I think we should apply such measures to entire school buildings animated by teams of teachers, administrators, aides and janitors, and not to one teacher at a time. Am I missing something?

My question is.... where are the tests that are valid enough to apply to the progress of individual teachers? As a school board member testified in Olympia in 2011 ... this legislation looks like a big invitation to SUE US.

Testing could be used as an improvement tool ... but looking at CAO and now interim-Superintendent Enfield ..... even that is not very easy to do .... see elementary school math and the last C&I waiver proposal.
CT said…
Did you hear the one about the Republican AG who wanted to be governor who bailed on meeting with teachers, canceling via email at 5pm the night before after the meeting had already been rescheduled to fit HIS schedule?
Clearly McKenna plans to be a great education governor and thinks highly of teachers. Not.
Will he emulate Scott Walker of Wisconsin, or try for something like Ohio's SB 5 should he actually make it to the top seat?

Ironically, WV says occupl...
dan dempsey said…
Here is the NY Times Op-Ed on Newt =>

Newt’s War on Poor Children
Anonymous said…
News about Gingrich is good for GingRICH!! It isn't about winning the presidency. Can make more money and still be relevant (just look at all the press coverage) by not being a president, but being who he is which is what you see. It sells!

From sampling conversations at recent holiday parties, concern about increasing school segregation (used in its original race/ethnic intent) or a better more acceptable phrase, decreasing diversity, is a very low priority. Keep neighborhood schools for neighborhod kids and families that we know and trust is pretty much the cheer here.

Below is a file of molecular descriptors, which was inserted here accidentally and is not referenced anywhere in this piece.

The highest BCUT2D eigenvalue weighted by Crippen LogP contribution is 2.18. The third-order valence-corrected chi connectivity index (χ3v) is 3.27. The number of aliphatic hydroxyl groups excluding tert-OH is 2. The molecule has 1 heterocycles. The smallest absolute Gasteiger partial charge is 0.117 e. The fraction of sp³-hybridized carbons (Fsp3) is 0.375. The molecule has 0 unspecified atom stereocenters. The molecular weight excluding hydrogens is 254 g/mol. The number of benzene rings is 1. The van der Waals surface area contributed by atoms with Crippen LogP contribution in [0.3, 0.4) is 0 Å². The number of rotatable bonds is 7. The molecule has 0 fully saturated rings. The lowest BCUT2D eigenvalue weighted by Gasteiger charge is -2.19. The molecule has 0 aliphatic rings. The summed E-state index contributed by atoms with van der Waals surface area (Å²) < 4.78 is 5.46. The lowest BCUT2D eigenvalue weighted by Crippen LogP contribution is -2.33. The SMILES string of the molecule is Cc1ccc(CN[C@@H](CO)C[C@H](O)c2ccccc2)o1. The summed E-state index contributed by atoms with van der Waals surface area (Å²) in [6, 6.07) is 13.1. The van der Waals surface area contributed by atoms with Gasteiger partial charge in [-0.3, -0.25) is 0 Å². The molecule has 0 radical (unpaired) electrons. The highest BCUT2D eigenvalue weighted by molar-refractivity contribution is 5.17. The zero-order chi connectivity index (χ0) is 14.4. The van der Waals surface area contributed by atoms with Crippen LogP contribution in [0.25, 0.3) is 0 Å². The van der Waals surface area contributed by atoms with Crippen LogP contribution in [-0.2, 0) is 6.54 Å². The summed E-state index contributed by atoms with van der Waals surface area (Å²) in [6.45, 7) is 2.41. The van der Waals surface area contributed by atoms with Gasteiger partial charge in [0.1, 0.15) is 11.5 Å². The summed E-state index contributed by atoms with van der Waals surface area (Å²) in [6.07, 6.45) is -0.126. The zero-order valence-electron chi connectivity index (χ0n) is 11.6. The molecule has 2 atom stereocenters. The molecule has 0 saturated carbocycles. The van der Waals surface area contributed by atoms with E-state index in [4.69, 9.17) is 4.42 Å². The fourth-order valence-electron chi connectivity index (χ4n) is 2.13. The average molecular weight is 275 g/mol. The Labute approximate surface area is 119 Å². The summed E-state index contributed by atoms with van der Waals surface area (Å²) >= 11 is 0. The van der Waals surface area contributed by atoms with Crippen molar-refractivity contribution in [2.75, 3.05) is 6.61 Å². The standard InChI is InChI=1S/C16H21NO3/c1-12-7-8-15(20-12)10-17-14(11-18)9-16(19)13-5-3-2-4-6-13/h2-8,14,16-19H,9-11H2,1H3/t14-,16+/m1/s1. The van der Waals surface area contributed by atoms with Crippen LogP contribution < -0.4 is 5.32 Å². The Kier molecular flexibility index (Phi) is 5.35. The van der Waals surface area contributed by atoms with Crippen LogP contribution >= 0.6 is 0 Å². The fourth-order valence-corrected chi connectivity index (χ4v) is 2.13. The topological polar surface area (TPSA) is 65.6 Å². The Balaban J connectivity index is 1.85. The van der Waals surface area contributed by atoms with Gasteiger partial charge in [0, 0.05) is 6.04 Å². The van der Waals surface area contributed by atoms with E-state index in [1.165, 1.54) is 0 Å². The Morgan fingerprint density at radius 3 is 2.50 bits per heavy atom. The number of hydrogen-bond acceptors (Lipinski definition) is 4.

If SPS even go back to using race in its enrollment plan, lots of lawyers are ready to do pro bono to make sure that doesn't happen.

A couple of ethnic looking and well educated, professional folk are good, even better- a couple of cheap, amazing ethnic restaurants will satisfy the need for something different. Bring on Mandarin and Spanish (immersion even better) languages. Diversity can be gotten at schools via world cultural events with displays of different food, dancing, and music. Create awareness by raising funds for needy folks in "developing" world or spreading a little $ to needy schools thereby allowing kids to learn compassion, empathy, and be a better citizen of the world (summarizing all the PR here). With moms, dads, and kids espousing all these good thoughts and good deeds, citizens here are indeed very open-minded, generous, worldly, and blessed!

More important priorities here are class size, bus schedule, advanced learning opportunity or not depending on which camp you belong to, fund raising for arts, athletics, and music, and a safe, well tended neighborhood.

- a peek behind a perfect state
dan dempsey said…
More NEWS ...

Remember that the Super Committee could not make the budget cuts needed...

Now consider the likely cost of the Common Core State Standards => for WA State $300 million and for the nation an estimated $30 Billion.

ChaChing ChaChing